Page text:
Powell, Matthew G. (2008): Pyrrhic extinction of planktonic Foraminifera during the K/T event. Geological Society of America (GSA), Boulder, CO, United States, In: Anonymous, Geological Society of America, 2008 annual meeting, 40 (6), 508, georefid:2012-060189

Although mass extinctions may in part be random, many appear to have been selective. Most studies of selectivity have focused on identifying morphological or ecological traits that enabled individuals, and consequently their species, to survive a time of crisis. A well-known example is body size of mammals versus dinosaurs during the K/T event. An alternative model of extinction is possible, in which species survive crises not by having superior individuals but by winning a war of attrition, whereby they outlast other species due to high initial abundances or widespread geographic ranges. These two models can be distinguished by examining the pattern of extirpation (i.e., disappearance from a particular region) of the surviving species; that is, whether or not they suffer losses, too. The ubiquity of selectivity by geographic range size, a species-level trait, suggests that this survival by "pyrrhic victory" may be a general feature of mass extinctions. I tested this hypothesis for the K/T event, using the stratigraphic ranges of 80 planktonic foraminifera species preserved in 18 deep sea cores. If species survived this crisis by pyrrhic victory, then not only should the surviving species show initially higher abundances or more widespread ranges than victims, they should also have experienced high rates of extirpation. Preliminary results show that survivors did in fact suffer heavy losses, on par with the losses of victims from the same region. For example, 73% of species from core 1211B in the western Pacific Ocean became extinct while 67% of the surviving species were extirpated from the region. Similarly, species from core 750A from the Southern Ocean experienced 18% extinction and 9% extirpation. Overall, there was a good correlation between extinction rate and the extirpation rate, suggesting that no species was intrinsically superior to any other in hard-hit areas. Rather, survival was by pyrrhic victory.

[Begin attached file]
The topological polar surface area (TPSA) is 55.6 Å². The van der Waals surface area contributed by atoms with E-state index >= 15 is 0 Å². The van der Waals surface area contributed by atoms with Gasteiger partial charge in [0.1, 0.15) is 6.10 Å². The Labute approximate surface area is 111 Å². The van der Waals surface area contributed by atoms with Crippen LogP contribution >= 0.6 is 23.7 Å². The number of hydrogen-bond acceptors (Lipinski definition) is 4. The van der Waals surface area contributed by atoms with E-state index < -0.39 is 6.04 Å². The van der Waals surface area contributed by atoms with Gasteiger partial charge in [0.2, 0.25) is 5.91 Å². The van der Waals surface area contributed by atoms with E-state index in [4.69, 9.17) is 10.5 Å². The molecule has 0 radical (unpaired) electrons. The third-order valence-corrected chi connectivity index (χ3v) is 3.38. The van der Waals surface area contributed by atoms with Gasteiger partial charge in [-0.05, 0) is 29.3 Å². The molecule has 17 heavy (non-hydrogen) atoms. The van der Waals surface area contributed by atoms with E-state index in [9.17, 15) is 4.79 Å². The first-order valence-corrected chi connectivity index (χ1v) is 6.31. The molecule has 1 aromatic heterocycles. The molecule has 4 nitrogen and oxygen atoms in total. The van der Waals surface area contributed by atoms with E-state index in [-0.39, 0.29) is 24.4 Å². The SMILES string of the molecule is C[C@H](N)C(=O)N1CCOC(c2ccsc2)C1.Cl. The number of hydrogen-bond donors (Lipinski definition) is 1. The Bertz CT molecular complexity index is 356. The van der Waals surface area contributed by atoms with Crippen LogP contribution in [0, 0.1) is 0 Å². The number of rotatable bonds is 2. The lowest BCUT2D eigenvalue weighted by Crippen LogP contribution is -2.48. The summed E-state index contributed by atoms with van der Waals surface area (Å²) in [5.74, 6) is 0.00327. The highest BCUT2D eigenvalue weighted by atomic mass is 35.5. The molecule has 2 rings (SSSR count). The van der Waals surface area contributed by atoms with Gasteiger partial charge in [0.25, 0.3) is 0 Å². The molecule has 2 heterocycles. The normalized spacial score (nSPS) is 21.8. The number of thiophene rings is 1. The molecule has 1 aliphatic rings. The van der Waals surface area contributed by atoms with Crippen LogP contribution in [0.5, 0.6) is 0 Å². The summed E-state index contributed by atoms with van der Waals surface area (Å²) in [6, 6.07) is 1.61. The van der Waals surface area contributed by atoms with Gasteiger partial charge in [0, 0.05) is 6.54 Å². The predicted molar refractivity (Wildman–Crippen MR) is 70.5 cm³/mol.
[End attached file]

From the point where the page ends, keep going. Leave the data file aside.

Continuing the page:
West: -180.0000 East: 180.0000 North: 32.0000 South: -90.0000
West: NaN East: NaN North: NaN South: NaN
West: NaN East: NaN North: NaN South: NaN
West: NaN East: NaN North: NaN South: NaN
Expedition: 120
Site: 120-750
Expedition: 198
Site: 198-1211
Data access:
Provider: SEDIS Publication Catalogue
Data set link: http://sedis.iodp.org/pub-catalogue/index.php?id=2012-060189 (c.f. for more detailed metadata)
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